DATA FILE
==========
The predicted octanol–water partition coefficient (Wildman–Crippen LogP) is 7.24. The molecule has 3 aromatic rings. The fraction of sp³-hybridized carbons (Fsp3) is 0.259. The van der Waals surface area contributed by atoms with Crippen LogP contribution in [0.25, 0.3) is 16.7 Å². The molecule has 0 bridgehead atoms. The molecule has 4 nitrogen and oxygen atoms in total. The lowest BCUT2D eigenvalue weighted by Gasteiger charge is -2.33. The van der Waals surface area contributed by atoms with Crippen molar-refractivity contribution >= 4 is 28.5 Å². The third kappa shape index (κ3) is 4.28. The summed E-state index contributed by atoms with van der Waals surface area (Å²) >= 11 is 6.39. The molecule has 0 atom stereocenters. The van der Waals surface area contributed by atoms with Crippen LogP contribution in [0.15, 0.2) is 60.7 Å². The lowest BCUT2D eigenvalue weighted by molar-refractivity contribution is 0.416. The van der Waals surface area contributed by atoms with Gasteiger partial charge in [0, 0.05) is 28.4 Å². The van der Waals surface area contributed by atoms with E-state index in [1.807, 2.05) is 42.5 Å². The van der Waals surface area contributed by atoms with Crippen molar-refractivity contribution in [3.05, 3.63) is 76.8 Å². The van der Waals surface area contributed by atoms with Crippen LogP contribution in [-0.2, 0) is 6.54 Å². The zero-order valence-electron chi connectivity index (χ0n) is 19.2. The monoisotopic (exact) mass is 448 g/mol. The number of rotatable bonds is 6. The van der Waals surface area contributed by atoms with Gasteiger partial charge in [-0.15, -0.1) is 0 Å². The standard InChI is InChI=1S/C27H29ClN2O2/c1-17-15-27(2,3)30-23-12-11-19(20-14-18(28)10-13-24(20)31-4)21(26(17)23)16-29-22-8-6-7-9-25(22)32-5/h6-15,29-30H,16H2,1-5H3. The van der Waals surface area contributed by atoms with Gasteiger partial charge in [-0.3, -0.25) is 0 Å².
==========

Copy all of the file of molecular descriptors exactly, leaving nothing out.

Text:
The predicted octanol–water partition coefficient (Wildman–Crippen LogP) is 7.24. The molecule has 3 aromatic rings. The fraction of sp³-hybridized carbons (Fsp3) is 0.259. The van der Waals surface area contributed by atoms with Crippen LogP contribution in [0.25, 0.3) is 16.7 Å². The molecule has 0 bridgehead atoms. The molecule has 4 nitrogen and oxygen atoms in total. The lowest BCUT2D eigenvalue weighted by Gasteiger charge is -2.33. The van der Waals surface area contributed by atoms with Crippen molar-refractivity contribution >= 4 is 28.5 Å². The third kappa shape index (κ3) is 4.28. The summed E-state index contributed by atoms with van der Waals surface area (Å²) >= 11 is 6.39. The molecule has 0 atom stereocenters. The van der Waals surface area contributed by atoms with Crippen LogP contribution in [0.15, 0.2) is 60.7 Å². The lowest BCUT2D eigenvalue weighted by molar-refractivity contribution is 0.416. The van der Waals surface area contributed by atoms with Gasteiger partial charge in [0, 0.05) is 28.4 Å². The van der Waals surface area contributed by atoms with E-state index in [1.807, 2.05) is 42.5 Å². The van der Waals surface area contributed by atoms with Crippen molar-refractivity contribution in [3.05, 3.63) is 76.8 Å². The van der Waals surface area contributed by atoms with Crippen LogP contribution in [-0.2, 0) is 6.54 Å². The zero-order valence-electron chi connectivity index (χ0n) is 19.2. The monoisotopic (exact) mass is 448 g/mol. The number of rotatable bonds is 6. The van der Waals surface area contributed by atoms with Gasteiger partial charge in [-0.15, -0.1) is 0 Å². The standard InChI is InChI=1S/C27H29ClN2O2/c1-17-15-27(2,3)30-23-12-11-19(20-14-18(28)10-13-24(20)31-4)21(26(17)23)16-29-22-8-6-7-9-25(22)32-5/h6-15,29-30H,16H2,1-5H3. The van der Waals surface area contributed by atoms with Gasteiger partial charge in [-0.3, -0.25) is 0 Å².